Workflow 101: Managing Content and Teamwork with SharePointOn November 9, 2019 by Raul Dinwiddie
Hello and welcome. Today, we are going to
look at how you can use SharePoint to manage your content and teamwork when working in
Doc-To-Help. Basically speaking, you use a SharePoint library
as the repository for your content. There are two ways you can do this: You can upload the content in your project
to an existing SharePoint document library. Or You can download content that already exists
in a SharePoint library to your Doc-To-Help project.
In either case, this integrations allows you to take advantage of SharePoint’s management
features. This is typically used to manage content and facilitate review and contributions
from people who aren’t working in Doc-To-Help. Note that Doc-To-Help can also publish output
to SharePoint, but that is covered in a different video. Let’s start with one of Doc-To-Help’s
sample Word projects. It is open on the screen you see here. By the way, SharePoint integration works with
both HTML and Word projects. To get started, we just need to click the
Share button on the main toolbar. The SharePoint Library Wizard will open to guide us through
the process. Here, we can type the URL to our document
library or we can click the browse button to browse the SharePoint site and select or
create a new library. Let’s create a new library.
Here, you see the structure of our SharePoint site. To create a new library, I just need
to create a new folder. We will call this Repository. Select my new folder… OK…
and Doc-To-Help will create that library for me. When I click next, I can pick and choose which
files I want to share. I want to share them all, so I will click next again.
Once I confirm, my content will be uploaded. Notice that I can also choose to manage my
media files, which are usually screen shots. I want to include them too, so I will click
OK. Now, we have icons next to our document files
that indicate that our project is being shared. The most fundamental feature here is check
in and out. When I am ready to work on a document, I will check it out so nobody else can edit
it. Notice the green check. It indicates that
I have the document checked out and it is OK to edit. If someone else had the document
checked out, the check mark would be red and the document would be locked. Let’s see what this looks like in SharePoint. Notice that the same document, Developing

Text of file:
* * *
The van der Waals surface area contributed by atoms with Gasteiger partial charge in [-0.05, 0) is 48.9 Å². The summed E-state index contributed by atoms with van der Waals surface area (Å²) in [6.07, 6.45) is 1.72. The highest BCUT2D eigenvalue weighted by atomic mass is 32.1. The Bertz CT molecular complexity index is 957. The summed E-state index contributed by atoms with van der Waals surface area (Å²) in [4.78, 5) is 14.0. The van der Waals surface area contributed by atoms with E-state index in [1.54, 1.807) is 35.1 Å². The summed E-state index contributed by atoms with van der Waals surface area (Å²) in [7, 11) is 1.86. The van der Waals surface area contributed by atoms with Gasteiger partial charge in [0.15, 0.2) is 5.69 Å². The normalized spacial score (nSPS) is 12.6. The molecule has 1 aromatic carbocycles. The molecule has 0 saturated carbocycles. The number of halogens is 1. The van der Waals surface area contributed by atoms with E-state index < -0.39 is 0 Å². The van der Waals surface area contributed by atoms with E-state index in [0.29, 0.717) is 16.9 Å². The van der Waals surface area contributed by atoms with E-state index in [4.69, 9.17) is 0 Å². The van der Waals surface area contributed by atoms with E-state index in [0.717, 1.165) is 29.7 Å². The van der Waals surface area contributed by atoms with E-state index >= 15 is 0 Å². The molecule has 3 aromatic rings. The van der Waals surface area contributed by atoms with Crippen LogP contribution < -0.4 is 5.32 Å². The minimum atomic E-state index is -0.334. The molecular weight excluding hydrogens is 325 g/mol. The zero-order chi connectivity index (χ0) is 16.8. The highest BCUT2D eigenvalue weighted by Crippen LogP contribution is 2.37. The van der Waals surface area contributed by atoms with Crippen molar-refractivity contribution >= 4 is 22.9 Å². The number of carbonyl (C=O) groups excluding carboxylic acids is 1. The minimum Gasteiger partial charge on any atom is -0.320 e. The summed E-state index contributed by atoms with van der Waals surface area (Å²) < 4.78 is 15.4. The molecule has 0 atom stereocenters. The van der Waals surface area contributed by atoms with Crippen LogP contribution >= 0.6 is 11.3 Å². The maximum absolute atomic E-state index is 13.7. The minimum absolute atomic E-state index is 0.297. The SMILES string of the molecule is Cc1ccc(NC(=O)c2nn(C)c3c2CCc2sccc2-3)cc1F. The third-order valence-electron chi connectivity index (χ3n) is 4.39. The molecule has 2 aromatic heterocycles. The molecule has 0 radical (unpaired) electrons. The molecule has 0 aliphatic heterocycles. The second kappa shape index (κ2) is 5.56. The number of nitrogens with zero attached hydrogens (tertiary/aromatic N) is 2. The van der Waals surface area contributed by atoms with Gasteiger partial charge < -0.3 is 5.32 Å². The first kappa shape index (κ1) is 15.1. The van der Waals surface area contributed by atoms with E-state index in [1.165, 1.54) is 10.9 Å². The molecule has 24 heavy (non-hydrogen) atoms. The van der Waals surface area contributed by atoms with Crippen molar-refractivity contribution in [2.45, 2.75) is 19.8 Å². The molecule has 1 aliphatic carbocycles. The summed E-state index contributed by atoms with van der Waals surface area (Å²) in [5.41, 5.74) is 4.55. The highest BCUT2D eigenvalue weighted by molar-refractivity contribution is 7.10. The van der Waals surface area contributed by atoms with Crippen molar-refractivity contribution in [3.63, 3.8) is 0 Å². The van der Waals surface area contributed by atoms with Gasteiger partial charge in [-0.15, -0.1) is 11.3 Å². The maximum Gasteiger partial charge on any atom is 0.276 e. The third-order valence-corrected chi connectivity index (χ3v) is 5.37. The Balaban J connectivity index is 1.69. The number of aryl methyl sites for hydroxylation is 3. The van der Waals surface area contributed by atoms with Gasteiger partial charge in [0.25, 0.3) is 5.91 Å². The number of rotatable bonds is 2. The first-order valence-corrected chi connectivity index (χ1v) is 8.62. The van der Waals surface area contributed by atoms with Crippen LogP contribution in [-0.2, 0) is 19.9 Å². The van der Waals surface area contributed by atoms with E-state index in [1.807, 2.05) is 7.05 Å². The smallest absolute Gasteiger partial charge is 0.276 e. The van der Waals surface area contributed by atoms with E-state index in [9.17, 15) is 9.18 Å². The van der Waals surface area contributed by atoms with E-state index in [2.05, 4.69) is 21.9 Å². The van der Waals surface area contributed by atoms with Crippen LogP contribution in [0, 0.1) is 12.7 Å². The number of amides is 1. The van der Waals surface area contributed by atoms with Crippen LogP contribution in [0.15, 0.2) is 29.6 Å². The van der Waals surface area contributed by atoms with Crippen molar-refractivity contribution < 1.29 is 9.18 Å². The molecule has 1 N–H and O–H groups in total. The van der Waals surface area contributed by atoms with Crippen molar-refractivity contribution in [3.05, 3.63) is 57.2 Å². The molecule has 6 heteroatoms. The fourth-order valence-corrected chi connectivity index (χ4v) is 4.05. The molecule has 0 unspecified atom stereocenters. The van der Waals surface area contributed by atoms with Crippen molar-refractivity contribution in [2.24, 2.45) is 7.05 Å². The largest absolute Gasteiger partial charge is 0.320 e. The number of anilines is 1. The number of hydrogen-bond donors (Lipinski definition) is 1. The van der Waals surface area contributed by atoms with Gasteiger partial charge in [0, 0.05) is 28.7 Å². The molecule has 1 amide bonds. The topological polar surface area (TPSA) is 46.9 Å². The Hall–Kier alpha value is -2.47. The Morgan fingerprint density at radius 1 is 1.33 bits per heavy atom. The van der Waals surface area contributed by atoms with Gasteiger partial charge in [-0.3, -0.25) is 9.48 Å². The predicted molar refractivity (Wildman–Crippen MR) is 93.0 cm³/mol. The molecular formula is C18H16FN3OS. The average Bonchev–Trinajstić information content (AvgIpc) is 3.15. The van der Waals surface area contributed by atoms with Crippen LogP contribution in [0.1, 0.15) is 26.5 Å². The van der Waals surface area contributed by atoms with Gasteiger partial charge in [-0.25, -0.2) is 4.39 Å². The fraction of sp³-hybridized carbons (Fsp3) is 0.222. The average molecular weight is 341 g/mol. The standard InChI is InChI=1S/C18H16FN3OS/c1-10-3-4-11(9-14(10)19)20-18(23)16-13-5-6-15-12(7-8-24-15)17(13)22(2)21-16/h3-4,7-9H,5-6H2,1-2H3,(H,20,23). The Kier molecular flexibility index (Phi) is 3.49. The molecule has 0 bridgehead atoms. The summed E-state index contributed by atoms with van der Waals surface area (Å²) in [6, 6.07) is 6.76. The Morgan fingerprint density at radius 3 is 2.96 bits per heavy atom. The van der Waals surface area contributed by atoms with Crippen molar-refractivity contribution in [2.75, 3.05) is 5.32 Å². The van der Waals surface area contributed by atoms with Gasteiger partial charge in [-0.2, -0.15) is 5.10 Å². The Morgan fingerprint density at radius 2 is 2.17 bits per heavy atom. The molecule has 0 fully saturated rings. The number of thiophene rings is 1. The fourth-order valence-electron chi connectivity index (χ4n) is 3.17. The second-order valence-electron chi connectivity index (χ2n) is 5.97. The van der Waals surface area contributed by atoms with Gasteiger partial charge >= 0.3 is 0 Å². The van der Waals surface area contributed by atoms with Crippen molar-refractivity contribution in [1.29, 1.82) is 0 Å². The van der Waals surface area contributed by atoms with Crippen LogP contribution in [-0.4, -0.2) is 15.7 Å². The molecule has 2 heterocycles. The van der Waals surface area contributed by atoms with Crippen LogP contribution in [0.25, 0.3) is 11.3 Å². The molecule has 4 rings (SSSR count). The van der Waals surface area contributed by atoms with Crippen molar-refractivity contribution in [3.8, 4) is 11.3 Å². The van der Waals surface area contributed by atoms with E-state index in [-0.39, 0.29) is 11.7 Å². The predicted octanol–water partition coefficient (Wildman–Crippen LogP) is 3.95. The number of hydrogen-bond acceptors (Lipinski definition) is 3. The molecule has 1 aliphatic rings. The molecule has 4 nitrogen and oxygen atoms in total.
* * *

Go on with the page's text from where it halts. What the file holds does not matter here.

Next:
Software Documentation, is checked out. I will check it in.
Since these documents are in SharePoint, anybody can access, review, and contribute. For instance,
let’s say a reviewer wants to leave me a comment. I will pretend I am the reviewer,
open a document, and leave a comment. First, I should check it out. A reviewer can come in and open the document
and contribute content or leave comments. Let’s say I want a newer screen shot to
be used. I will leave a Word comment, save the document,
and then since Word and SharePoint are integrated, when I close the document, it will ask me
if I want to check it in. I will do that. Now my commented document
is saved in SharePoint. Now, let’s see what this look like in Doc-To-Help.
When I come back to Doc-To-Help, you see it is in the state I left it in. That is because
the project is not yet synchronized. To synchronize it, I just use the button and Doc-To-Help
will tell me what’s been changed. I can accept the changes and click OK. Now you see the document I had checked into
SharePoint is checked in here too. Let’s look at the document that the reviewer
left a comment in. I can now see the comments resolve them, delete
them, and resynchronize the content. That was a quick overview of how Doc-To-Help’s
integration with SharePoint works. You can do much more, such as review version histories,
look at comparisons, and assign document tasks. Also, remember this works for content created
in Doc-To-Help’s editor as well. To learn more and download a free trial, go
to DocToHelp.com. Thanks for watching, and thanks for choosing Doc-To-Help.